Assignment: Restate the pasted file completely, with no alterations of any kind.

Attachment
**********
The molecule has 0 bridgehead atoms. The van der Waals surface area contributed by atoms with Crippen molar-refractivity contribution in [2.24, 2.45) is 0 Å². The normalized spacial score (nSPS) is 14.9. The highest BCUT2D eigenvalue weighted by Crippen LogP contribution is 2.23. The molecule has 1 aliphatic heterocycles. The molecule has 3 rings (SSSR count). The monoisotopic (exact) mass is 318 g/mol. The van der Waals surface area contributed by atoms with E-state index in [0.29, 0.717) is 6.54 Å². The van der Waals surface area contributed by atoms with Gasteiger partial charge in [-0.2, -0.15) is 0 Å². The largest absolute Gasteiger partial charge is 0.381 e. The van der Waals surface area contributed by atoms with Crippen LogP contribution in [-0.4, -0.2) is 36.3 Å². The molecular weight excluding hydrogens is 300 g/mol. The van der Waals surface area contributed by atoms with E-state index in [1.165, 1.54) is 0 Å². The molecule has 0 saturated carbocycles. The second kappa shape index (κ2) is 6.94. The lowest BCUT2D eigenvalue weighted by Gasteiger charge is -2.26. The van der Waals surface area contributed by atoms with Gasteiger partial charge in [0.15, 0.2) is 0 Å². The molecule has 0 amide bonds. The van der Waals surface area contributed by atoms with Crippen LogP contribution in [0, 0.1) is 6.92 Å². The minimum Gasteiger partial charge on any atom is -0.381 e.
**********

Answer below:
The molecule has 0 bridgehead atoms. The van der Waals surface area contributed by atoms with Crippen molar-refractivity contribution in [2.24, 2.45) is 0 Å². The normalized spacial score (nSPS) is 14.9. The highest BCUT2D eigenvalue weighted by Crippen LogP contribution is 2.23. The molecule has 1 aliphatic heterocycles. The molecule has 3 rings (SSSR count). The monoisotopic (exact) mass is 318 g/mol. The van der Waals surface area contributed by atoms with E-state index in [0.29, 0.717) is 6.54 Å². The van der Waals surface area contributed by atoms with Gasteiger partial charge in [-0.2, -0.15) is 0 Å². The largest absolute Gasteiger partial charge is 0.381 e. The van der Waals surface area contributed by atoms with Crippen LogP contribution in [-0.4, -0.2) is 36.3 Å². The molecular weight excluding hydrogens is 300 g/mol. The van der Waals surface area contributed by atoms with E-state index in [1.165, 1.54) is 0 Å². The molecule has 0 saturated carbocycles. The second kappa shape index (κ2) is 6.94. The lowest BCUT2D eigenvalue weighted by Gasteiger charge is -2.26. The van der Waals surface area contributed by atoms with Gasteiger partial charge in [0.15, 0.2) is 0 Å². The molecule has 0 amide bonds. The van der Waals surface area contributed by atoms with Crippen LogP contribution in [0, 0.1) is 6.92 Å². The minimum Gasteiger partial charge on any atom is -0.381 e.